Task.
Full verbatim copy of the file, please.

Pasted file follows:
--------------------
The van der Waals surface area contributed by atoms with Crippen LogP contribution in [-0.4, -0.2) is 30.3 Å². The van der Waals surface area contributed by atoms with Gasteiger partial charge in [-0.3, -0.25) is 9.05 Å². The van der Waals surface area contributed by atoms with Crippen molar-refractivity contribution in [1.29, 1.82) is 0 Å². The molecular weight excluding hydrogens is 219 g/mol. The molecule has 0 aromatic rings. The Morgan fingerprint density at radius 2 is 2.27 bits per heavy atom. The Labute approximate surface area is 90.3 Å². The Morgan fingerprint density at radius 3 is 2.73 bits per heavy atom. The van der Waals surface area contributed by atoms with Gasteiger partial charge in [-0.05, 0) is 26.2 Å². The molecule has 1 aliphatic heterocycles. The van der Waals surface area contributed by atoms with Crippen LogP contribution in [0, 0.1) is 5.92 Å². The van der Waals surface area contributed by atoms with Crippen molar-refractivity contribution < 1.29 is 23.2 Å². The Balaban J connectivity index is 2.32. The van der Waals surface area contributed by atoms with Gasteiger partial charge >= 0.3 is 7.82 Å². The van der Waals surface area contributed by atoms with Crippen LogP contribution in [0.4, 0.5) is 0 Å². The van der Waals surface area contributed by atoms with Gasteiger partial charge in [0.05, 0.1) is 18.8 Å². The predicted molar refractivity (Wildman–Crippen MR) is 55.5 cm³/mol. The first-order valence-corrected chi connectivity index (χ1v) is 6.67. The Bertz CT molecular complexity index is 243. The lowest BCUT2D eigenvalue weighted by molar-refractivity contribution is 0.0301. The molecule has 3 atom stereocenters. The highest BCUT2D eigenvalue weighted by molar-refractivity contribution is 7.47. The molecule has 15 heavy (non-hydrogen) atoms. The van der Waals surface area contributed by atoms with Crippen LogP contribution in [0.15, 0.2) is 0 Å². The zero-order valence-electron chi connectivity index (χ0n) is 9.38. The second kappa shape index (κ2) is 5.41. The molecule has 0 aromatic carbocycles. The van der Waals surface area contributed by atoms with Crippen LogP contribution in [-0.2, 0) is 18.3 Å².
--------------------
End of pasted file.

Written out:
The van der Waals surface area contributed by atoms with Crippen LogP contribution in [-0.4, -0.2) is 30.3 Å². The van der Waals surface area contributed by atoms with Gasteiger partial charge in [-0.3, -0.25) is 9.05 Å². The van der Waals surface area contributed by atoms with Crippen molar-refractivity contribution in [1.29, 1.82) is 0 Å². The molecular weight excluding hydrogens is 219 g/mol. The molecule has 0 aromatic rings. The Morgan fingerprint density at radius 2 is 2.27 bits per heavy atom. The Labute approximate surface area is 90.3 Å². The Morgan fingerprint density at radius 3 is 2.73 bits per heavy atom. The van der Waals surface area contributed by atoms with Gasteiger partial charge in [-0.05, 0) is 26.2 Å². The molecule has 1 aliphatic heterocycles. The van der Waals surface area contributed by atoms with Crippen LogP contribution in [0, 0.1) is 5.92 Å². The van der Waals surface area contributed by atoms with Crippen molar-refractivity contribution < 1.29 is 23.2 Å². The Balaban J connectivity index is 2.32. The van der Waals surface area contributed by atoms with Gasteiger partial charge >= 0.3 is 7.82 Å². The van der Waals surface area contributed by atoms with Crippen LogP contribution in [0.4, 0.5) is 0 Å². The van der Waals surface area contributed by atoms with Gasteiger partial charge in [0.05, 0.1) is 18.8 Å². The predicted molar refractivity (Wildman–Crippen MR) is 55.5 cm³/mol. The first-order valence-corrected chi connectivity index (χ1v) is 6.67. The Bertz CT molecular complexity index is 243. The lowest BCUT2D eigenvalue weighted by molar-refractivity contribution is 0.0301. The molecule has 3 atom stereocenters. The highest BCUT2D eigenvalue weighted by molar-refractivity contribution is 7.47. The molecule has 15 heavy (non-hydrogen) atoms. The van der Waals surface area contributed by atoms with Crippen LogP contribution in [0.15, 0.2) is 0 Å². The zero-order valence-electron chi connectivity index (χ0n) is 9.38. The second kappa shape index (κ2) is 5.41. The molecule has 0 aromatic carbocycles. The van der Waals surface area contributed by atoms with Crippen LogP contribution in [-0.2, 0) is 18.3 Å².